A Complete Guide to Selling Carbon Offsets
Updated: Jun 15
Homeowners and businesses are often sold the energy generation benefits of solar and wind installations. Reduced energy bills. Less CO2 emissions. Climate-friendly. These upsides are all fantastic! However, there's another way to generate money from your renewable energy system: selling carbon offsets.
Whether you're a homeowner, small farmer, school board, or municipality, selling carbon offsets is a simple yet effective way to earn money from existing solar panels and wind turbines.
In this complete guide to selling carbon offsets, we'll explain what they are, how they work, and how you can start earning a sizable income through your renewable energy system.
What is a carbon offset?
Before you can start selling carbon offsets, you need to know what they are.
Carbon offsets are a certificate or right produced when CO2 is removed from the atmosphere or prevented from being emitted. The former might involve tree planting or advanced extraction technologies; the latter includes technologies such as renewable energy generation.
Because the carbon offset is created when CO2 is not emitted, it can be traded with somebody to allow them to emit an equal volume of CO2 – thereby resulting in a carbon-neutral transaction.
Here's the rule: 1 carbon offset credit is equal to 1 metric tonne of CO2 emitted (CO2e).
It's a clever market-based system encouraging a reduction in overall CO2 production. Because certain provincial governments require businesses to reduce emissions over time, purchasing carbon offset credits means they can meet their targets. Conversely, selling carbon offsets increases the benefits of renewable energy generation.
Selling carbon offsets is a well established market
Selling carbon offsets first began under the 1997 UN Kyoto Protocol. Since their introduction, they've seen significant popularity as a tool to encourage GHG emission reductions and have been introduced in various countries and provinces/states across the world.
Governments worldwide are setting a carbon price for every ton of CO2 released over a particular threshold to reduce net emissions. It's intended to spark emissions reductions, and in many jurisdictions, the new regulations go hand-in-hand with carbon offsets.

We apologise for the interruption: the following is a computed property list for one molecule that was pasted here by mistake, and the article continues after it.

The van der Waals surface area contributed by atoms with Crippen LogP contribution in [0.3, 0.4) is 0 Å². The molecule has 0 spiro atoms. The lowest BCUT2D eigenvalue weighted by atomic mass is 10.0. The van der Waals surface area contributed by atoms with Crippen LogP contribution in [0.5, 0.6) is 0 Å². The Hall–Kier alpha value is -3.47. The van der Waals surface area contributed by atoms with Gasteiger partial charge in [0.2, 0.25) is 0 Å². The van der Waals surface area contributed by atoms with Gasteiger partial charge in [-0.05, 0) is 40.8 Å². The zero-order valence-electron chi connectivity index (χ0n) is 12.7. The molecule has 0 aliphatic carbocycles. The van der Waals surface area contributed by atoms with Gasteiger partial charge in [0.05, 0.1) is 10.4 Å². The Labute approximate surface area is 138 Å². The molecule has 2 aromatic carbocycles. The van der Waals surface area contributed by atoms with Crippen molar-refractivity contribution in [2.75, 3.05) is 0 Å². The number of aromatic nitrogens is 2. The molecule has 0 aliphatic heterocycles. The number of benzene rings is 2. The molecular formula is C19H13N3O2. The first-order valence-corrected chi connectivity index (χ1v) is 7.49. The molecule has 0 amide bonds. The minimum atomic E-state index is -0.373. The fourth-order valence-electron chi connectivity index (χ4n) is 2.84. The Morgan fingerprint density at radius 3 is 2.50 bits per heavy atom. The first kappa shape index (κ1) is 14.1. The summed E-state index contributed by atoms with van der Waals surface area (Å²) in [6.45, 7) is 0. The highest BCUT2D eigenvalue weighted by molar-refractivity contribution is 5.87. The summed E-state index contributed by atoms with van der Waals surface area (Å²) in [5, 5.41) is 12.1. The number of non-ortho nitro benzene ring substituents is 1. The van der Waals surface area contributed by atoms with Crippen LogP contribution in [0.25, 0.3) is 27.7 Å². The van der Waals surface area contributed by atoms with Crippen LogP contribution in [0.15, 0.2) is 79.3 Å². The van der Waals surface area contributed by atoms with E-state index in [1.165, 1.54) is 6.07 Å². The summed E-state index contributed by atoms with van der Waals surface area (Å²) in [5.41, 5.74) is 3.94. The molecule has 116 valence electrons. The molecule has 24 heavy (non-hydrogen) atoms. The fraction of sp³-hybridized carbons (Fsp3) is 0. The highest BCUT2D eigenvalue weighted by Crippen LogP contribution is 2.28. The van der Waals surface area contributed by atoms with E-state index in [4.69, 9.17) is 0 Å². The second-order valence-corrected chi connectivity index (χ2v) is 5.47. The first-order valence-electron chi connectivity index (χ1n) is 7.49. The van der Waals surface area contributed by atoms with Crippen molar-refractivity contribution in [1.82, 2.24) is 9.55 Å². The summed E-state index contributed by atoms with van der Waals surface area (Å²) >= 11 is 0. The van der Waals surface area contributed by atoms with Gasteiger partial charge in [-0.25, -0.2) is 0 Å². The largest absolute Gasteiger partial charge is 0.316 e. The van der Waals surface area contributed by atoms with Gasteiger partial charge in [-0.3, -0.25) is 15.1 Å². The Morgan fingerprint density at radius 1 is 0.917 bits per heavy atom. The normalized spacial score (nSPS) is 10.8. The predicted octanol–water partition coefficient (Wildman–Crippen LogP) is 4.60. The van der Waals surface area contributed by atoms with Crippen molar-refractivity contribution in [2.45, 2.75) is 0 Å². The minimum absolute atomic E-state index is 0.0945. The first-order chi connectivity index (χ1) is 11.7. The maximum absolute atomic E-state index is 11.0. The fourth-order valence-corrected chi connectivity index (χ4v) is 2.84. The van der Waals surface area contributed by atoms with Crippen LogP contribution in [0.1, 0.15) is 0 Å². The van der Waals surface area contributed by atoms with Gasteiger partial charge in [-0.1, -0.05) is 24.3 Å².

In Alberta, Canada, the Provincial government regulates the price of "Fund Credits". This acts as the ceiling price for carbon – currently at $50. The Federal government in Canada has announced plans to increase this by $15 every year until 2030 and it’s likely Alberta will have to do the same to maintain equivalency of regulation. Selling carbon offsets isn't equal to Fund Credits, however. You'll typically find the carbon offset price around 80 to 95% of the Fund Credit price; in 2022, that's about $40 to $47.50, depending on market supply and demand.
Who buys carbon offsets?
There are two types of carbon markets:
Compliance carbon markets, AND
Voluntary carbon markets.
Compliance carbon markets - like the one in Alberta - operate because of a government mandate to reduce emissions. When companies hit their emissions cap, they avoid paying the higher carbon price by purchasing carbon offsets, thereby funding emission reductions elsewhere in the economy, such as by incentivizing renewable energy production.
For example: Company X is limited to 500 tonnes of CO2 annually. However, they find they emit 600 tonnes of CO2. To cover the 100 tonnes difference, they purchase 100 carbon offset credits, ensuring they meet the threshold.
Voluntary carbon markets, on the other hand, are - as their name suggests - wholly optional. In these cases, companies and individuals purchase carbon offset credits to reduce their environmental impact, either to reduce their emissions or to go carbon-neutral.
For example: Company Y emits 300 tonnes of CO2 annually. By purchasing 300 carbon offset credits, they meet their net-zero emissions targets. They can then report this to their investors, their staff and their customers.
Selling carbon offsets: Who can do it?
Technically – anyone. You just need to be undertaking a voluntary emission reduction. So if you're generating renewable energy, this could be for you.
However, because the government strictly regulates the system – to ensure the emissions reductions are real – creating carbon offsets is a complex and bureaucratic process with many rules that must be followed.
The expertise and cost required to create carbon offsets has meant that while large Alberta companies - such as utility-scale wind farms - have gotten paid to reduce CO2 emissions since 2007, smaller renewable producers have missed out.
That's where SOLAR OFFSET comes in.
By banding together small renewable producers throughout Alberta, SOLAR OFFSET can meet the regulatory requirements and overcome the cost barriers to creating and selling carbon offsets. Meanwhile, producers focus on their solar and wind systems.
It's an ingenious way to open the carbon market to producers across the province, from homeowners to school boards.
The future of carbon offsets
We know the federal government is fully behind the carbon offset market - with the federal market launching June 2022 - and has stated that it will raise the price of carbon steadily to $170 by 2030. This in turn is likely to translate into a higher price in Alberta, as the provincial government needs to demonstrate that its own regulations are as strict as the Federal ones.
If you want to earn money from your Alberta-based solar or wind installation, please visit our sign up page and complete our easy form to find out your eligibility and receive an estimate of your potential revenue.
To learn more regarding SOLAR OFFSET, please visit Solaroffset.ca.